The concept of end-use is becoming increasingly difficult to apply in a future where the kind of network society based around something like the so-called internet of things will make identifying the user of the end product more or less impossible. In the environment of democratic technology ownership, embargoes and various types of sanctions could become pointless and self-defeating exercises because you simply won’t be able to block transfers of technology.
We have a trust gap, if you like, and a verification challenge that are making the 20th century agreements on arms control, for example, fragile and vulnerable. We’re seeing that illustrated at the moment, for example, in the discussion within the community of the states party to the Chemical Weapons Convention, where how to manage the difficulties created by the use of chemical weapons in Syria is divisive and undermining the consensus which was the basis for multilateralism. So, the existing trade control system is unable to cope, essentially, with the security challenges that are facing it.
As we look forward, I’m not sure that we do see the full extent of the structural change that will be needed to reintroduce, in an effective way, a control system for strategic trade. There are certainly still overlaps with 20th century multilateralism. The treaties have certainly not become redundant. And now I think there are more people paying attention to how to preserve and strengthen multilateral agreements, but they’re certainly under challenge.
There is, I think, still going to be a tendency to block that which can be blocked. You see that, for example, on US restrictions on exports on microchips in an effort to exclude Huawei products from digital networks. So, whenever trump technology is identified, you probably will have an attempt to block. But this can only be a short term and temporary measure. The thing which is being blocked will certainly be reproduced in another centre of production.
We see a new focus on deterrents. Making malicious actors more aware of risk and imposing risk on certain types of behaviour. We see that, for example, in the efforts to introduce elements of law enforcement into international security. For example, by making leaders in Syria directly accountable for developing chemical weapons and using them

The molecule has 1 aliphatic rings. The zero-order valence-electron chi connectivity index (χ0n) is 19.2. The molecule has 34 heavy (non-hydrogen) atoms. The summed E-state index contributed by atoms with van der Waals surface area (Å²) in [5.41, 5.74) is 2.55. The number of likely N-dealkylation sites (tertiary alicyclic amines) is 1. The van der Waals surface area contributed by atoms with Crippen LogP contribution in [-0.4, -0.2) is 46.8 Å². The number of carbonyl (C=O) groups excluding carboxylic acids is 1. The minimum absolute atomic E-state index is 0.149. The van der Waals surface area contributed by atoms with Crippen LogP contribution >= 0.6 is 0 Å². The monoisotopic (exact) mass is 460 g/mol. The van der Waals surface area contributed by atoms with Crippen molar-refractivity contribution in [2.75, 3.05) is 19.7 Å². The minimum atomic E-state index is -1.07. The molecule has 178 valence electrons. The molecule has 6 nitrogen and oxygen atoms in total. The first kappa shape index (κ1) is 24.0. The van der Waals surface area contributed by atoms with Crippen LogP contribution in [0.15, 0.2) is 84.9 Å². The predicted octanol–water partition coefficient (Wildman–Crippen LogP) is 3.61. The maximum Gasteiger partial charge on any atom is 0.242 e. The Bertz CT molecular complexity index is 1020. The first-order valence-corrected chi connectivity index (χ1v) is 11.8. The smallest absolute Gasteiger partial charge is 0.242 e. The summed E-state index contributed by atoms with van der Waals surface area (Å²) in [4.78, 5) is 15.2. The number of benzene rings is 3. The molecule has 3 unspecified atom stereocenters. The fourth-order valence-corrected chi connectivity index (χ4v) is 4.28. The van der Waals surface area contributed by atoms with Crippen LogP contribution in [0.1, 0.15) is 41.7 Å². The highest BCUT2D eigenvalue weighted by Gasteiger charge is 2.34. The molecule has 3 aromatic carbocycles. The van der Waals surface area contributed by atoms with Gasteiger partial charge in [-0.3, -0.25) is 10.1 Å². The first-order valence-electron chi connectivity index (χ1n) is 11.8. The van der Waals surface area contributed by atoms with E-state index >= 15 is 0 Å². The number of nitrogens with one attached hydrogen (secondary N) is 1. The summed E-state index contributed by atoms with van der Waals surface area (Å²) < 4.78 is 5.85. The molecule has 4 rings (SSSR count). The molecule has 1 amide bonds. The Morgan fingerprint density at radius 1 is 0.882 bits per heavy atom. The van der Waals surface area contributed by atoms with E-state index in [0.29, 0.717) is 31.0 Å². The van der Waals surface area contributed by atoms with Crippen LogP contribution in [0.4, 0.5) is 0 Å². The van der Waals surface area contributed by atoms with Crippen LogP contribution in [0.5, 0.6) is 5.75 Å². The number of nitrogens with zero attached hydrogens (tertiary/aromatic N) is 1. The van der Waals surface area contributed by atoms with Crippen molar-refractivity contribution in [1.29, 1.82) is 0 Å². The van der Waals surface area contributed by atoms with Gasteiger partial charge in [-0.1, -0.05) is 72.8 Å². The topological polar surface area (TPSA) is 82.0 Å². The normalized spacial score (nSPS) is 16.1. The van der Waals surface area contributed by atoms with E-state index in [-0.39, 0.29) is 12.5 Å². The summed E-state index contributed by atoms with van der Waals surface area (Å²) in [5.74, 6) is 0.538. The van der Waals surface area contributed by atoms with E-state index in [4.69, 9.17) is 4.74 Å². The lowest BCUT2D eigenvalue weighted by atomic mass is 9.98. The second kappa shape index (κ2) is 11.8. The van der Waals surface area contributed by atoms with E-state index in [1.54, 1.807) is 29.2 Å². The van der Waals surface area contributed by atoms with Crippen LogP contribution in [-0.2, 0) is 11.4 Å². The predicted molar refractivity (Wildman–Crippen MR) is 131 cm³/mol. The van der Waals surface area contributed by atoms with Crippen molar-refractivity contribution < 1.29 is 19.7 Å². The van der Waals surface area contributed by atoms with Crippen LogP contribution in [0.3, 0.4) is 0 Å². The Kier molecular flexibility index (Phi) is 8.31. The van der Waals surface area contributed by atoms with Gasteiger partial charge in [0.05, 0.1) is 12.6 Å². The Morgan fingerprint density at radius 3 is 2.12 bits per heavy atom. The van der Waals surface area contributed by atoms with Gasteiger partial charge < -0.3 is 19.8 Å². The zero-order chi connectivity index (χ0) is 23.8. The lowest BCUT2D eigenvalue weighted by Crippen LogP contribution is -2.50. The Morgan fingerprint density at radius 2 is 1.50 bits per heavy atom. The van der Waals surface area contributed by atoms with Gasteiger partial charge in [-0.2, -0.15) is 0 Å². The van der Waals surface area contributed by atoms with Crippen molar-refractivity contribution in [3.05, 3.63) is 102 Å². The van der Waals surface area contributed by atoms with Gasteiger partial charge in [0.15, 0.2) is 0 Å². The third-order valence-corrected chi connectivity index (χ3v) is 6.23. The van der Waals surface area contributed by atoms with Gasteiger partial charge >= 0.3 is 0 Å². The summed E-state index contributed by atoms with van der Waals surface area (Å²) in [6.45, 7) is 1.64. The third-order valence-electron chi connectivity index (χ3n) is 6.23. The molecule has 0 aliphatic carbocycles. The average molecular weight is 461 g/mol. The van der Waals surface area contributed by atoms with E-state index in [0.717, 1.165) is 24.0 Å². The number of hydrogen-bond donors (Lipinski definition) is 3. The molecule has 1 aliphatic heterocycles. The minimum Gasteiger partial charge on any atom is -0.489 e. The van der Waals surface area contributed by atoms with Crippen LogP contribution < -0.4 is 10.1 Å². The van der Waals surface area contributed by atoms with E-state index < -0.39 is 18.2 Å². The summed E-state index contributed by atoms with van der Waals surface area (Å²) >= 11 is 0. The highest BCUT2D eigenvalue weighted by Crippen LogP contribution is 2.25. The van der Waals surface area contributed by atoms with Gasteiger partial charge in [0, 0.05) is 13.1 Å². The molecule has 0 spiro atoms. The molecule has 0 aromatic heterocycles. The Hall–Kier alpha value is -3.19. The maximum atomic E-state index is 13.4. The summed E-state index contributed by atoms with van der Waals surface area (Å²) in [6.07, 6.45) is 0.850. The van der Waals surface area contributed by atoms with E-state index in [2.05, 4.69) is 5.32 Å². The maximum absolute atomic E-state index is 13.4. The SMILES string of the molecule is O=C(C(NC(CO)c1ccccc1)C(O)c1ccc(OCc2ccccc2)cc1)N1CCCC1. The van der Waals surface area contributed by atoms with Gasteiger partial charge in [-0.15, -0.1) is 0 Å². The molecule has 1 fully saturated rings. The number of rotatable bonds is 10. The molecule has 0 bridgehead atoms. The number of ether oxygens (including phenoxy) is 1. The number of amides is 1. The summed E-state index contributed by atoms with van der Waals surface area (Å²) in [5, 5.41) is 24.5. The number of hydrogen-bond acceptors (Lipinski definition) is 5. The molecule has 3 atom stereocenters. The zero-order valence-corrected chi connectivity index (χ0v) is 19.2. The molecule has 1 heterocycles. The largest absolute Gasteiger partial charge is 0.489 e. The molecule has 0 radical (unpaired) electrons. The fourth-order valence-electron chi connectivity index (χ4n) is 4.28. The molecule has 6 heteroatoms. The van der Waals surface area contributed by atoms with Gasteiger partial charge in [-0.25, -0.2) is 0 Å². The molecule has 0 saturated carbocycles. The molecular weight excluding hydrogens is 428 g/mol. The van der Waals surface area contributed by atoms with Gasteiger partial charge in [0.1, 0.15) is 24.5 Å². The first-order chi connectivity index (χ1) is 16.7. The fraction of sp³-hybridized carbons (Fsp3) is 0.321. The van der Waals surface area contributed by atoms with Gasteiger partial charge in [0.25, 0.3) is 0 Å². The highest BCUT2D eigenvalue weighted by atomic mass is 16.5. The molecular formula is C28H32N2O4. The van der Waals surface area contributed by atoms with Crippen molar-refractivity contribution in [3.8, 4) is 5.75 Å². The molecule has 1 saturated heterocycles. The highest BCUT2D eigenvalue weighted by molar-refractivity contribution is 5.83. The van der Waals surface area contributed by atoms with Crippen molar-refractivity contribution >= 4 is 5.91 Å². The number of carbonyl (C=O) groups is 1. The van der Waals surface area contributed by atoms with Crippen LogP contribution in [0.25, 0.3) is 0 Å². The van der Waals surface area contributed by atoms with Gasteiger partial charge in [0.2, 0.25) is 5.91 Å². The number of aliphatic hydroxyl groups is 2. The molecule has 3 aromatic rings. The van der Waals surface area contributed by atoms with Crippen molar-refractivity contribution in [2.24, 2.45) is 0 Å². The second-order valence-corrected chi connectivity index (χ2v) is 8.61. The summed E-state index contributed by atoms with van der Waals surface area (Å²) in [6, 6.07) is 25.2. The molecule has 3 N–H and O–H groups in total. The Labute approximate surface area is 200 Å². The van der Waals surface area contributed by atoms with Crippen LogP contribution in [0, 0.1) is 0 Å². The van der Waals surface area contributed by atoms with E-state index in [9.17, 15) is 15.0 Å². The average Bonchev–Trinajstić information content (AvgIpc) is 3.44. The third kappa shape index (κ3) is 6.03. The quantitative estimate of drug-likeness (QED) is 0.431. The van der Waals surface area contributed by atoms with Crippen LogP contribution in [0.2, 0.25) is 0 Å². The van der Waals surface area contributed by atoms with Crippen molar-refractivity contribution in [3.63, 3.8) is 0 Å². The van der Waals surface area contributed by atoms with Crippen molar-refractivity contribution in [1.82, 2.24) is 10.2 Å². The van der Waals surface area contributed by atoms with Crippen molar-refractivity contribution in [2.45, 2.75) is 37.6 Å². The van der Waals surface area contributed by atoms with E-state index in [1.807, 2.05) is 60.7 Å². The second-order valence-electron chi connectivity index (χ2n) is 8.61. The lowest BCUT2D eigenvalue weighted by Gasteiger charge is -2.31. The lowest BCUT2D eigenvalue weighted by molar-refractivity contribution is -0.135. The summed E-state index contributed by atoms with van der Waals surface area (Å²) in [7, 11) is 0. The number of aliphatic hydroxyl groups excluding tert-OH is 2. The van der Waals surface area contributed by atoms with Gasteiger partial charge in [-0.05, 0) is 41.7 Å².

We don’t, I think, at the moment see much of an appetite for diplomacy. We’re still, in a sense, blocking the communication between parties that don’t agree. We still have very efficient mechanisms for dialogue in the community of like minded countries, but discussions with those that we don’t agree with don’t seem to have much momentum.
And instead we see more of a focus on so-called resilience. Being ready to recover whenever a system failure occurs. And as part of resilience, trying to connect the different centres of knowledge within like minded communities to build our understanding of this contemporary security environment.
So when we put all of that together, what we find is we have a situation where a system that was built after the end of the Cold War is increasingly less likely to be able to manage the security challenges of today. But we don’t yet have a convincing alternative paradigm. We don’t yet have a convincing alternative model that we can apply in conditions where strategic trade is going to be an important part of the economic recovery from the pandemic and an important part of building economic progress going forward.
So, I think this is a challenge for a community of scholars and practitioners to try to come together in some way to think through these problems. And, of course, within this basket of issues, Asian countries loom large - particularly China, but certainly not exclusively China. And so, this conversation which has been initiated certainly in a Transatlantic way has to be expanded to incorporate new geographical centres and new types of expertise.